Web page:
Report from AMI: Fluorocholine PET/CT aids prostate cancer staging and management

March 24, 2005

The power of F-18 fluorocholine (FCH) as a guide for the clinical management of prostate cancer is gaining recognition. Dynamic whole-body PET/CT performed with F-18 FCH accurately assesses the extent of lymphatic involvement from prostate cancer, according to findings from two years of experience at the PET/CT center of Hospital of the Holy Sister in Linz, Austria.

The power of F-18 fluorocholine (FCH) as a guide for the clinical management of prostate cancer is gaining recognition. Dynamic whole-body PET/CT performed with F-18 FCH accurately assesses the extent of lymphatic involvement from prostate cancer, according to findings from two years of experience at the PET/CT center of Hospital of the Holy Sister in Linz, Austria.

A study involving preoperative staging for 49 patients and postoperative follow-up for 61 patients found that the probe is equally adept at identifying bone metastases associated with prostate cancer. Results were presented Monday by Dr. Warner Langsteger, director of nuclear medicine and endocrinology at Holy Sister, at the 2005 Academy of Molecular Imaging meeting in Orlando.

For staging, positive FCH PET/CT findings were generated for 16 of 18 cases confirmed with biopsy: 4% of the cases were downstaged mainly because of suspicious bone lesions that were negative for uptake on the FCH PET/CT scans, and 12% of the presurgical cases were upstaged.

FCH PET/CT uncovered new bone metastases in four cases, and in two cases, it helped identify positive lymph node involvement. As a result, radiation therapy was prescribed for these patients, and surgery was canceled, Langsteger said.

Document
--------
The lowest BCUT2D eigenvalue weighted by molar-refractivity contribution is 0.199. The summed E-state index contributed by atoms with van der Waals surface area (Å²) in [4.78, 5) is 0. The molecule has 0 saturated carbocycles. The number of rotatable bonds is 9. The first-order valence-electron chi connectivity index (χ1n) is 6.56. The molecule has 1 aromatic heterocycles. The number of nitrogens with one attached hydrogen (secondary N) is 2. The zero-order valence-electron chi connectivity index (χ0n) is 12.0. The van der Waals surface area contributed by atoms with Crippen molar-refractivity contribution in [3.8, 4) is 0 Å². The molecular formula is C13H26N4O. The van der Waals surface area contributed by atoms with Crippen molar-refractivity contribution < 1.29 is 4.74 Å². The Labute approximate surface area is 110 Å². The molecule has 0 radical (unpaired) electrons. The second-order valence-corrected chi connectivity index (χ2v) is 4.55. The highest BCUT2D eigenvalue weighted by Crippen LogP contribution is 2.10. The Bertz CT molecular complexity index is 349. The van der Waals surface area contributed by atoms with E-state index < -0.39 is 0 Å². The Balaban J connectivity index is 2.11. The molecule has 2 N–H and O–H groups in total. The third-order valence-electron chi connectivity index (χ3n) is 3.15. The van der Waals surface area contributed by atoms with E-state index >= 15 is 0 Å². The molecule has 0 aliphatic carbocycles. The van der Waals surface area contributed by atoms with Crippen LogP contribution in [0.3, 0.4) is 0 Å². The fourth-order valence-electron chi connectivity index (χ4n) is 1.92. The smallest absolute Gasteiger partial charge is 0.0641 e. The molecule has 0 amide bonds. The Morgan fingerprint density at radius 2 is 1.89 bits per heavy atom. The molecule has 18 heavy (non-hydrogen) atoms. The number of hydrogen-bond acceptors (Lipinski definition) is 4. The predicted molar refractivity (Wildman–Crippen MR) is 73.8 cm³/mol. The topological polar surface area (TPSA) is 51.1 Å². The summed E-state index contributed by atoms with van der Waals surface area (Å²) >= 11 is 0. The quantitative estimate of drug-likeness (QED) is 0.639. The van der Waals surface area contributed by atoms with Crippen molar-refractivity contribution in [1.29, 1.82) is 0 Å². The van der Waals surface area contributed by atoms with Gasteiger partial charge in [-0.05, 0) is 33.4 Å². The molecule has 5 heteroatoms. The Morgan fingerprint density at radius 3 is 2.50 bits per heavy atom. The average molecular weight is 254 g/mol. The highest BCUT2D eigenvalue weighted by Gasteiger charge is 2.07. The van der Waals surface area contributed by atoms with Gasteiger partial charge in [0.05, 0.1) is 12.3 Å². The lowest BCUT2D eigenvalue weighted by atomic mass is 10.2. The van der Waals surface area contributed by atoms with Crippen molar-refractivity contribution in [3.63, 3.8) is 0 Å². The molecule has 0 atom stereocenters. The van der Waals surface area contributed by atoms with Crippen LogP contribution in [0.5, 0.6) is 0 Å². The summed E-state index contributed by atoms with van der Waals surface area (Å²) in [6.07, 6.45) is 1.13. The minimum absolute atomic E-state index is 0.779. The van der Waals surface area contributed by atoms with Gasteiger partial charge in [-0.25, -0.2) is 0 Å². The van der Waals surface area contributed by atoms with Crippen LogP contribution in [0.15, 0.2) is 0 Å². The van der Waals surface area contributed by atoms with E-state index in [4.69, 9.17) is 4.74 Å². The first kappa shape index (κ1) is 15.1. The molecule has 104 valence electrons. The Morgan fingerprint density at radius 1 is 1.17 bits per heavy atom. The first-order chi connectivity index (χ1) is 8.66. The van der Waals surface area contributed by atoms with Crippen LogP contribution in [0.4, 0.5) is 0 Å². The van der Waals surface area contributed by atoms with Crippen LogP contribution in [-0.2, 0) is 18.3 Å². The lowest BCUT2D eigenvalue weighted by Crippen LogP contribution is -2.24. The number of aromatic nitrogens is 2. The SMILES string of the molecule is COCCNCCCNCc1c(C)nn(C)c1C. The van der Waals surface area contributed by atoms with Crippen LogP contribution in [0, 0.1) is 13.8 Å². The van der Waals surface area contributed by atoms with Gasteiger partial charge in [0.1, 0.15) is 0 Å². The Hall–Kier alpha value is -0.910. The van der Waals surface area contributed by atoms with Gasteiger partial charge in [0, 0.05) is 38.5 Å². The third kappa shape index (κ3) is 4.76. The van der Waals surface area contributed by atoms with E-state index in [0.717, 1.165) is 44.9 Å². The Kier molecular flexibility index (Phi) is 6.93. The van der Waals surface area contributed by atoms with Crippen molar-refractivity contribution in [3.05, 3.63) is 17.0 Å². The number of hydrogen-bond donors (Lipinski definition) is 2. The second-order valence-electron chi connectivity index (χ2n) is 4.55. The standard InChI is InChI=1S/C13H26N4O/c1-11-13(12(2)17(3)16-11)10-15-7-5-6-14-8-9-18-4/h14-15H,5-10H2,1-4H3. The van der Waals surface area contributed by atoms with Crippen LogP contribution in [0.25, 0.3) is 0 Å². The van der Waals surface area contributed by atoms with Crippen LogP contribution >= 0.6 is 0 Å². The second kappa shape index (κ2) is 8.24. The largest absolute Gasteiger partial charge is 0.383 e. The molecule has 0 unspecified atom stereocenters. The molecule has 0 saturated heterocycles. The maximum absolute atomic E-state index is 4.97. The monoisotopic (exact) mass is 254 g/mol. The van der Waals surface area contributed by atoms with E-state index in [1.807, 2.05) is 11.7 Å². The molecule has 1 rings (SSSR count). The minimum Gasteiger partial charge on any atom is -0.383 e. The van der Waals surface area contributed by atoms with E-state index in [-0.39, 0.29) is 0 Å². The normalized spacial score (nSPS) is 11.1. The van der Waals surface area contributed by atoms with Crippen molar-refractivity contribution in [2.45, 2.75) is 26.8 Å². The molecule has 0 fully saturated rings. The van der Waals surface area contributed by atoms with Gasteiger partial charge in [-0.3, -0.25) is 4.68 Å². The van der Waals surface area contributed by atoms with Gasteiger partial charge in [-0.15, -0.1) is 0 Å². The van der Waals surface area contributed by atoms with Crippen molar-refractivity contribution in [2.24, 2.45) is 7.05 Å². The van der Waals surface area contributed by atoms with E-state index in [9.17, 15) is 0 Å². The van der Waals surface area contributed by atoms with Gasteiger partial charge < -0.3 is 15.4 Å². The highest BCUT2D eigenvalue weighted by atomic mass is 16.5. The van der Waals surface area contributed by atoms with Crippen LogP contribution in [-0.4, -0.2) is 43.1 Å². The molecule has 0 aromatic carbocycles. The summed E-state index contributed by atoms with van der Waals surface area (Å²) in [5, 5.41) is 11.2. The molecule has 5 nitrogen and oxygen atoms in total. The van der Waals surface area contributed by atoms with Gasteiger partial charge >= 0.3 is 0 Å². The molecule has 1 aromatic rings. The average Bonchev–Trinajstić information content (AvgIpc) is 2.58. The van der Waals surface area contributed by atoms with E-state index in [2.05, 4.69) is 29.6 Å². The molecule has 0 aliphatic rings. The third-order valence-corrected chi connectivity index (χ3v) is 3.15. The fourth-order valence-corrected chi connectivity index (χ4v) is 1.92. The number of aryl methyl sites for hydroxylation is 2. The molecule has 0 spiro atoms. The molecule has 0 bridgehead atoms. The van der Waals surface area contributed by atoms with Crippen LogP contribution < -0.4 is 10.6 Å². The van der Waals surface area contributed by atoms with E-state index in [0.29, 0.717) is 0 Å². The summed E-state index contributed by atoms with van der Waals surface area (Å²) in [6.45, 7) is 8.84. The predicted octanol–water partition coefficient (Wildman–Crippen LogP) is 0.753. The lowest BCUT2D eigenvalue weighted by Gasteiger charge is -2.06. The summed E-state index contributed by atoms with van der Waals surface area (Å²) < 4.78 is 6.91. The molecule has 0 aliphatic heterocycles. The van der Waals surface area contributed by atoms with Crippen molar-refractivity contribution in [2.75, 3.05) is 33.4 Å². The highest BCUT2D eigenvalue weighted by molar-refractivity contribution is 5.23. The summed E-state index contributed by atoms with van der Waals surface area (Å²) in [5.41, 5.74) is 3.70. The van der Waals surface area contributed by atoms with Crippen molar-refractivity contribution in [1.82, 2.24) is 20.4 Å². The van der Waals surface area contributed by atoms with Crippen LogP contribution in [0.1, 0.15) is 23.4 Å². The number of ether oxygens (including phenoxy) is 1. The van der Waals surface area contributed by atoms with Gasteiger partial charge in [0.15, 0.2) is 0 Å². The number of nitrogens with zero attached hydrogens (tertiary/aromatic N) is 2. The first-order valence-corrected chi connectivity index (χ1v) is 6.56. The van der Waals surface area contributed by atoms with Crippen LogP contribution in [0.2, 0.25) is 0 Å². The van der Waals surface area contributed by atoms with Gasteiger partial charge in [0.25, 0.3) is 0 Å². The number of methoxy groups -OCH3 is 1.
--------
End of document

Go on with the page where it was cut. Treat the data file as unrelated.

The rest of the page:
FCH PET/CT agreed with the laboratory finding for all 31 patients whose preoperative conditions were confirmed with postoperative histology, according to Langsteger. The procedures identified positive lymph nodes larger than 5 mm in four patients. Among these patients, two positive lymph nodes, diagnosed with histology, were not found with FCH PET/CT. Histology revealed that these metastases ranged in size from 5 mm to 8 mm.

F-18 FCH has enjoyed positive reviews elsewhere in Europe during its five-year history. Timothy R. DeGrado, Ph.D, now at Indiana University, first synthesized the probe at Duke University in 2000. During a plenary session at the 2005 European Congress of Radiology in Vienna earlier this month, Dr. Gustav K. von Schulthess, director of nuclear medicine at University Hospital in Zurich, Switzerland, predicted that F-18 FCH would be the next positron-emitting radiopharmaceutical agent to join F-18 FDG in routine clinical use.

Langsteger was also encouraged about the probe's potential. The results of his study led him to conclude that dynamic PET/CT with F-18 FCH will become a valuable noninvasive diagnostic tool for prostate cancer, especially for differential diagnoses involving lymph nodes and the ureter.